Crime Scene - - AGATHA CHRISTIE SPECIAL - By An­dre Paine

Plenty of crime writ­ers can claim Agatha Christie as an in­flu­ence, but for Rag­nar Jonas­son the con­nec­tion goes deeper. The Ice­landic au­thor in ef­fect be­came a Christie col­lab­o­ra­tor when, as a teenager, he was em­ployed as her trans­la­tor. “I started read­ing Christie, trans­lat­ing her and sub­se­quently writ­ing books,” he tells Crime Scene, “so you could say she’s had an im­pact. Evil Un­der The Sun was the first one I read, and I was just hooked.”

Fans of his de­but, Snow­blind, recog­nised a Christie con­nec­tion in his story about rookie cop Ari Thor in­ves­ti­gat­ing a mur­der in the idyl­lic, iso­lated small town of Siglufjor­dur in north­ern Ice­land (where the au­thor spent child­hood sum­mers). When the town is cut off by an avalanche dur­ing 24hour win­ter dark­ness, this claus­tro­pho­bic mystery feels like a Golden Age de­tec­tive story given a con­tem­po­rary Nordic twist.

Peter James, Ann Cleeves and Ian Rankin have praised Jonas­son’s de­but, which be­came a best­seller. The fol­lowup, Night­blind, won a Dead Good Reader Award, and the books have been op­tioned by a Bri­tish TV com­pany. “The fact that it gets this re­ac­tion in the UK is bril­liant, es­pe­cially be­cause I’m a big fan of the Bri­tish crime tra­di­tion from the time of Agatha Christie and be­yond,” Jonas­son says. “They were books I grew up read­ing and prob­a­bly in­flu­enced me quite a lot.”

Christie had a spe­cific in­flu­ence on Ari Thor: Jonas­son de­lib­er­ately made his hero young be­cause of Christie’s re­gret over in­tro­duc­ing Poirot as an age­ing, re­tired de­tec­tive in 1920. “At the back of my mind I thought this is maybe a les­son Christie can give me,” says Jonas­son. There have since been three books in his Dark Ice­land se­ries, and at least two more on the way.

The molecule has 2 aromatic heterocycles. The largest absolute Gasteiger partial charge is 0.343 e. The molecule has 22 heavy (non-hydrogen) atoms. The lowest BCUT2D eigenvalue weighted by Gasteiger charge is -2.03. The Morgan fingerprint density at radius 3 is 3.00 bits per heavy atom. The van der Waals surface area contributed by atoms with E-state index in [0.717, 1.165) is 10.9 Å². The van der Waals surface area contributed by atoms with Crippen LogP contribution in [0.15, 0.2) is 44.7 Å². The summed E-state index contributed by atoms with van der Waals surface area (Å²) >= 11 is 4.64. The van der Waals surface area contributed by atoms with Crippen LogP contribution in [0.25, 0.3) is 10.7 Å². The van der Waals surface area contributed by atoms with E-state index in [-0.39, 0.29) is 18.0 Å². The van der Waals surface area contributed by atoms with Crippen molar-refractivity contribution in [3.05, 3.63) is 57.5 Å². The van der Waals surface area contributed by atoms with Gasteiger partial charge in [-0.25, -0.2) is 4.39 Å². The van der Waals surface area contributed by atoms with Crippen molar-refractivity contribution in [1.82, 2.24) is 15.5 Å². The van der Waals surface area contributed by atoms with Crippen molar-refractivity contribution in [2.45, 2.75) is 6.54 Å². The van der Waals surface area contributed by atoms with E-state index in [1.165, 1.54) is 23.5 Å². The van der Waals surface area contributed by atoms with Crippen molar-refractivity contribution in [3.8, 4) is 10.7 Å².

When Crime Scene meets him in London ahead of a book­shop event, he ad­mits he’s seen The Mouse­trap sev­eral times on his UK trips. He reck­ons The Mur­der Of Roger Ack­royd is Christie’s best (“such a bril­liant book”) and prefers Poirot to Marple.

His friends thought his teenage Christie ob­ses­sion was “strange”, but it paid off. “I had the con­fi­dence at 16 or 17 to go to the pub­lisher,” he says. “My mum drove me be­cause I didn’t have a driver’s li­cence. I just asked them if they needed some­one to do the next trans­la­tion. I didn’t re­ally think they would call me be­cause I was just a kid, but a few days later they ac­tu­ally did.”

His first job was trans­lat­ing End­less Night, which had not pre­vi­ously ap­peared in Ice­landic. He even­tu­ally trans­lated 14 Christie nov­els in­clud­ing The Body In The Li­brary, Ap­point­ment With Death and Five Lit­tle Pigs. He soon re­alised that although Christie’s prose was not dif­fi­cult, the plot­ting could be chal­leng­ing. “The clues are some­times even hid­den in words,” he says. “The most chal­leng­ing one was Lord Edg­ware Dies, be­cause that has a ma­jor clue at the end of the novel which is ba­si­cally an English word, and when you trans­late that word into Ice­landic it doesn’t work. So, some things you can’t re­ally trans­late per­fectly, but I did my best.”

When it came to writ­ing his own nov­els, Jonas­son cites the in­flu­ence of Christie in terms of play­ing fair with the reader and cre­at­ing an at­mo­spheric set­ting: “She was very strong when it came to mak­ing the set­ting al­most like a char­ac­ter in the books, whether it was the Nile or the Ori­ent Ex­press or a coun­try cot­tage in snow. I love de­scrib­ing the Ice­landic weather, be­cause it’s an im­por­tant fac­tor and hope­fully adds colour and gives you a sense of place.”

Jonas­son is also promis­ing a fes­tive feel later in the se­ries. “Breath­less, the fifth one, is my Christ­mas story – Christie had Her­cule Poirot’s Christ­mas and I love read­ing crime fic­tion set at Christ­mas, there’s some­thing cosy about that,” he says. “It’s an iso­lated house in the mid­dle of win­ter and there are a lim­ited num­ber of sus­pects, so I would say there are some nods to Christie in that book.” For Jonas­son, it seems Agatha Christie is the gift that keeps on giv­ing.

Snow­blind, Night­blind and Black­out (Orenda Books) are out now.

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